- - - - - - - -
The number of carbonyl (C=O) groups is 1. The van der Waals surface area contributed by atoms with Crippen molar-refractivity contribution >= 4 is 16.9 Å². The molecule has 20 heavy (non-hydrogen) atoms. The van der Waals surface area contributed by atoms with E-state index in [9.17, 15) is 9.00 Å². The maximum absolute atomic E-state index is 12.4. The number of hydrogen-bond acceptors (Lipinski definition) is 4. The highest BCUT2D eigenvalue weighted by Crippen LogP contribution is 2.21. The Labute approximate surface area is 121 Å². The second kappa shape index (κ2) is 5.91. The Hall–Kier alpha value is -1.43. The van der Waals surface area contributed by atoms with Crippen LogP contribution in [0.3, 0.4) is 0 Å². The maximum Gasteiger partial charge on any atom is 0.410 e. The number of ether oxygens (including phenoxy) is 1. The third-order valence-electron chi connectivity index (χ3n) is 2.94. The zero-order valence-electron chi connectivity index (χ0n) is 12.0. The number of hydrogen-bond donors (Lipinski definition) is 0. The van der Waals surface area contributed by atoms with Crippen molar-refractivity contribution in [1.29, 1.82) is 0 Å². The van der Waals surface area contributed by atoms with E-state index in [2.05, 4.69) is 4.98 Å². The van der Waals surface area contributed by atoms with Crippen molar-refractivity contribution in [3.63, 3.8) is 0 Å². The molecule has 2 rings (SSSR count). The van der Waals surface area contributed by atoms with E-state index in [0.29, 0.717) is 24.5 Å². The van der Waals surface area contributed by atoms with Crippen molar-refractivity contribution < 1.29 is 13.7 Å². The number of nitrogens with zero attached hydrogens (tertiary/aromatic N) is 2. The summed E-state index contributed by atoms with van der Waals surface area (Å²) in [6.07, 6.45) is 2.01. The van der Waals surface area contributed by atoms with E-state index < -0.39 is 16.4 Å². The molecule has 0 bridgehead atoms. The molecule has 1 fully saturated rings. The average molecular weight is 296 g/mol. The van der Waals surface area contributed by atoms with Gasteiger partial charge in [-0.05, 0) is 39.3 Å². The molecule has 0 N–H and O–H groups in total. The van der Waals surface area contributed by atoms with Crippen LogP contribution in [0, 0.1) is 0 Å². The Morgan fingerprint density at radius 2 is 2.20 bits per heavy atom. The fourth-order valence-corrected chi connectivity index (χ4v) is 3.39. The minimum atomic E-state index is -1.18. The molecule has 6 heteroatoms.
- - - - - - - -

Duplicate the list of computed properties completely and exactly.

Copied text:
The number of carbonyl (C=O) groups is 1. The van der Waals surface area contributed by atoms with Crippen molar-refractivity contribution >= 4 is 16.9 Å². The molecule has 20 heavy (non-hydrogen) atoms. The van der Waals surface area contributed by atoms with E-state index in [9.17, 15) is 9.00 Å². The maximum absolute atomic E-state index is 12.4. The number of hydrogen-bond acceptors (Lipinski definition) is 4. The highest BCUT2D eigenvalue weighted by Crippen LogP contribution is 2.21. The Labute approximate surface area is 121 Å². The second kappa shape index (κ2) is 5.91. The Hall–Kier alpha value is -1.43. The van der Waals surface area contributed by atoms with Crippen LogP contribution in [0.3, 0.4) is 0 Å². The maximum Gasteiger partial charge on any atom is 0.410 e. The number of ether oxygens (including phenoxy) is 1. The third-order valence-electron chi connectivity index (χ3n) is 2.94. The zero-order valence-electron chi connectivity index (χ0n) is 12.0. The number of hydrogen-bond donors (Lipinski definition) is 0. The van der Waals surface area contributed by atoms with Crippen molar-refractivity contribution in [1.29, 1.82) is 0 Å². The van der Waals surface area contributed by atoms with E-state index in [2.05, 4.69) is 4.98 Å². The van der Waals surface area contributed by atoms with Crippen molar-refractivity contribution in [3.63, 3.8) is 0 Å². The molecule has 2 rings (SSSR count). The van der Waals surface area contributed by atoms with E-state index in [0.29, 0.717) is 24.5 Å². The van der Waals surface area contributed by atoms with Crippen molar-refractivity contribution < 1.29 is 13.7 Å². The number of nitrogens with zero attached hydrogens (tertiary/aromatic N) is 2. The summed E-state index contributed by atoms with van der Waals surface area (Å²) in [6.07, 6.45) is 2.01. The van der Waals surface area contributed by atoms with E-state index < -0.39 is 16.4 Å². The molecule has 0 bridgehead atoms. The molecule has 1 fully saturated rings. The average molecular weight is 296 g/mol. The van der Waals surface area contributed by atoms with Gasteiger partial charge in [-0.05, 0) is 39.3 Å². The molecule has 0 N–H and O–H groups in total. The van der Waals surface area contributed by atoms with Crippen LogP contribution in [0, 0.1) is 0 Å². The Morgan fingerprint density at radius 2 is 2.20 bits per heavy atom. The fourth-order valence-corrected chi connectivity index (χ4v) is 3.39. The minimum atomic E-state index is -1.18. The molecule has 6 heteroatoms.